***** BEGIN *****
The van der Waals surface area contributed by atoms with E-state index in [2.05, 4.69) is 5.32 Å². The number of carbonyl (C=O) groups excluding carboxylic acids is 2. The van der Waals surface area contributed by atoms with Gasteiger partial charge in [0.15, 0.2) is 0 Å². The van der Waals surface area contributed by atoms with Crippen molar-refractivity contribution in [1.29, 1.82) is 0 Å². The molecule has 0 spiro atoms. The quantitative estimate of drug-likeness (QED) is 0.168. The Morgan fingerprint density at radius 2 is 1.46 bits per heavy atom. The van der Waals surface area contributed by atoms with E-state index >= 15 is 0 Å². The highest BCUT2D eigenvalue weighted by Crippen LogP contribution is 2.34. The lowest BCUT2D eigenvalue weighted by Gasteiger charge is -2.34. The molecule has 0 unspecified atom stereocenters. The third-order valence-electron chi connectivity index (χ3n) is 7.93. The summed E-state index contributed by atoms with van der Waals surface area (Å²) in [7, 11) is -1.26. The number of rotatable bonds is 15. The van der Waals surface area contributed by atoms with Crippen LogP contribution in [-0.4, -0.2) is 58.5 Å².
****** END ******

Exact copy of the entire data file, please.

The van der Waals surface area contributed by atoms with E-state index in [2.05, 4.69) is 5.32 Å². The number of carbonyl (C=O) groups excluding carboxylic acids is 2. The van der Waals surface area contributed by atoms with Gasteiger partial charge in [0.15, 0.2) is 0 Å². The van der Waals surface area contributed by atoms with Crippen molar-refractivity contribution in [1.29, 1.82) is 0 Å². The molecule has 0 spiro atoms. The quantitative estimate of drug-likeness (QED) is 0.168. The Morgan fingerprint density at radius 2 is 1.46 bits per heavy atom. The van der Waals surface area contributed by atoms with E-state index >= 15 is 0 Å². The highest BCUT2D eigenvalue weighted by Crippen LogP contribution is 2.34. The lowest BCUT2D eigenvalue weighted by Gasteiger charge is -2.34. The molecule has 0 unspecified atom stereocenters. The third-order valence-electron chi connectivity index (χ3n) is 7.93. The summed E-state index contributed by atoms with van der Waals surface area (Å²) in [7, 11) is -1.26. The number of rotatable bonds is 15. The van der Waals surface area contributed by atoms with Crippen LogP contribution in [-0.4, -0.2) is 58.5 Å².